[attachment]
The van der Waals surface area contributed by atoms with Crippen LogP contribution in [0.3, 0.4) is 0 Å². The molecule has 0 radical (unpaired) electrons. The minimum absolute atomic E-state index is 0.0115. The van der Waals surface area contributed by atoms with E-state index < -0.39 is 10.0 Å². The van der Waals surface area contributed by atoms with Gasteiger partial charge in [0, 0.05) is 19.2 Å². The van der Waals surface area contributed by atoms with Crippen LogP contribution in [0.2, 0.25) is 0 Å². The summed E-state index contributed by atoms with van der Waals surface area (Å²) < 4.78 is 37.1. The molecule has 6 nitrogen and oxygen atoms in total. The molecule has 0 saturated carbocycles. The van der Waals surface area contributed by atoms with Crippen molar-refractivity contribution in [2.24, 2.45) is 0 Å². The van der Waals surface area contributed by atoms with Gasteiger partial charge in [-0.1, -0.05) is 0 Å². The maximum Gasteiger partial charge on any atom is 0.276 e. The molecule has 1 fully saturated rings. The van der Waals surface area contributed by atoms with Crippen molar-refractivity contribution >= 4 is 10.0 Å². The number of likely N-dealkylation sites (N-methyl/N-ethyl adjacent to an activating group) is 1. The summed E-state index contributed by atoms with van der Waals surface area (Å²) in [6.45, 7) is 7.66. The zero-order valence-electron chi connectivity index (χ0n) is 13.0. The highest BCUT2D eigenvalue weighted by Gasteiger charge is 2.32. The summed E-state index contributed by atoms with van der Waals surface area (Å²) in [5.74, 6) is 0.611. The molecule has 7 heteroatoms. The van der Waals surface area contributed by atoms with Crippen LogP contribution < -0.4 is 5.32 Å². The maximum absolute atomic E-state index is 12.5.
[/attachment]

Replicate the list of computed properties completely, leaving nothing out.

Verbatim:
The van der Waals surface area contributed by atoms with Crippen LogP contribution in [0.3, 0.4) is 0 Å². The molecule has 0 radical (unpaired) electrons. The minimum absolute atomic E-state index is 0.0115. The van der Waals surface area contributed by atoms with E-state index < -0.39 is 10.0 Å². The van der Waals surface area contributed by atoms with Gasteiger partial charge in [0, 0.05) is 19.2 Å². The van der Waals surface area contributed by atoms with Crippen LogP contribution in [0.2, 0.25) is 0 Å². The summed E-state index contributed by atoms with van der Waals surface area (Å²) < 4.78 is 37.1. The molecule has 6 nitrogen and oxygen atoms in total. The molecule has 0 saturated carbocycles. The van der Waals surface area contributed by atoms with Crippen molar-refractivity contribution in [2.24, 2.45) is 0 Å². The van der Waals surface area contributed by atoms with Gasteiger partial charge in [-0.1, -0.05) is 0 Å². The maximum Gasteiger partial charge on any atom is 0.276 e. The molecule has 1 fully saturated rings. The van der Waals surface area contributed by atoms with Crippen molar-refractivity contribution >= 4 is 10.0 Å². The number of likely N-dealkylation sites (N-methyl/N-ethyl adjacent to an activating group) is 1. The summed E-state index contributed by atoms with van der Waals surface area (Å²) in [6.45, 7) is 7.66. The zero-order valence-electron chi connectivity index (χ0n) is 13.0. The highest BCUT2D eigenvalue weighted by Gasteiger charge is 2.32. The summed E-state index contributed by atoms with van der Waals surface area (Å²) in [5.74, 6) is 0.611. The molecule has 7 heteroatoms. The van der Waals surface area contributed by atoms with Crippen LogP contribution < -0.4 is 5.32 Å². The maximum absolute atomic E-state index is 12.5.